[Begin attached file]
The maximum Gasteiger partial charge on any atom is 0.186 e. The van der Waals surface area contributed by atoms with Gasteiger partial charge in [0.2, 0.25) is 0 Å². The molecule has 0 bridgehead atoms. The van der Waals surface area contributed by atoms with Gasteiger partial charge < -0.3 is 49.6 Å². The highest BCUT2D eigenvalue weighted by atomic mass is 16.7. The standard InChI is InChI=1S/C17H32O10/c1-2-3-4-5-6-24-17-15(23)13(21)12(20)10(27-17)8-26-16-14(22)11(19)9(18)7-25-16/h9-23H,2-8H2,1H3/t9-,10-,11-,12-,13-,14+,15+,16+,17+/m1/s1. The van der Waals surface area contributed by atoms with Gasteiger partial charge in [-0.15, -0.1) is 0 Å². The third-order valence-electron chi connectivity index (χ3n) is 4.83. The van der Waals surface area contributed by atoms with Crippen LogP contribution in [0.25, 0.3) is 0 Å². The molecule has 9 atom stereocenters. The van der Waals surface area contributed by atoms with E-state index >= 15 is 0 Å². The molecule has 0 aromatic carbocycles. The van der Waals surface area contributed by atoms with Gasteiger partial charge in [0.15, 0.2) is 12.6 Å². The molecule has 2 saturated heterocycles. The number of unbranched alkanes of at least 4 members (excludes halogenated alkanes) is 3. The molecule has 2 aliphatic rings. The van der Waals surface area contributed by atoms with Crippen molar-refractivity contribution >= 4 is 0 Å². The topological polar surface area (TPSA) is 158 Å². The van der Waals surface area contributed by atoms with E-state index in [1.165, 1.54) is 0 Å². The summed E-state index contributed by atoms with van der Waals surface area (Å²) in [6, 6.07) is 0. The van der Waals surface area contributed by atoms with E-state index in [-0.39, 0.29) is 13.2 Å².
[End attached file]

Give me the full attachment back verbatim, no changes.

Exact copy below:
The maximum Gasteiger partial charge on any atom is 0.186 e. The van der Waals surface area contributed by atoms with Gasteiger partial charge in [0.2, 0.25) is 0 Å². The molecule has 0 bridgehead atoms. The van der Waals surface area contributed by atoms with Gasteiger partial charge < -0.3 is 49.6 Å². The highest BCUT2D eigenvalue weighted by atomic mass is 16.7. The standard InChI is InChI=1S/C17H32O10/c1-2-3-4-5-6-24-17-15(23)13(21)12(20)10(27-17)8-26-16-14(22)11(19)9(18)7-25-16/h9-23H,2-8H2,1H3/t9-,10-,11-,12-,13-,14+,15+,16+,17+/m1/s1. The van der Waals surface area contributed by atoms with Gasteiger partial charge in [-0.15, -0.1) is 0 Å². The third-order valence-electron chi connectivity index (χ3n) is 4.83. The van der Waals surface area contributed by atoms with Crippen LogP contribution in [0.25, 0.3) is 0 Å². The molecule has 9 atom stereocenters. The van der Waals surface area contributed by atoms with E-state index >= 15 is 0 Å². The molecule has 0 aromatic carbocycles. The van der Waals surface area contributed by atoms with Gasteiger partial charge in [0.15, 0.2) is 12.6 Å². The molecule has 2 saturated heterocycles. The number of unbranched alkanes of at least 4 members (excludes halogenated alkanes) is 3. The molecule has 2 aliphatic rings. The van der Waals surface area contributed by atoms with Crippen molar-refractivity contribution >= 4 is 0 Å². The topological polar surface area (TPSA) is 158 Å². The van der Waals surface area contributed by atoms with E-state index in [1.165, 1.54) is 0 Å². The summed E-state index contributed by atoms with van der Waals surface area (Å²) in [6, 6.07) is 0. The van der Waals surface area contributed by atoms with E-state index in [-0.39, 0.29) is 13.2 Å².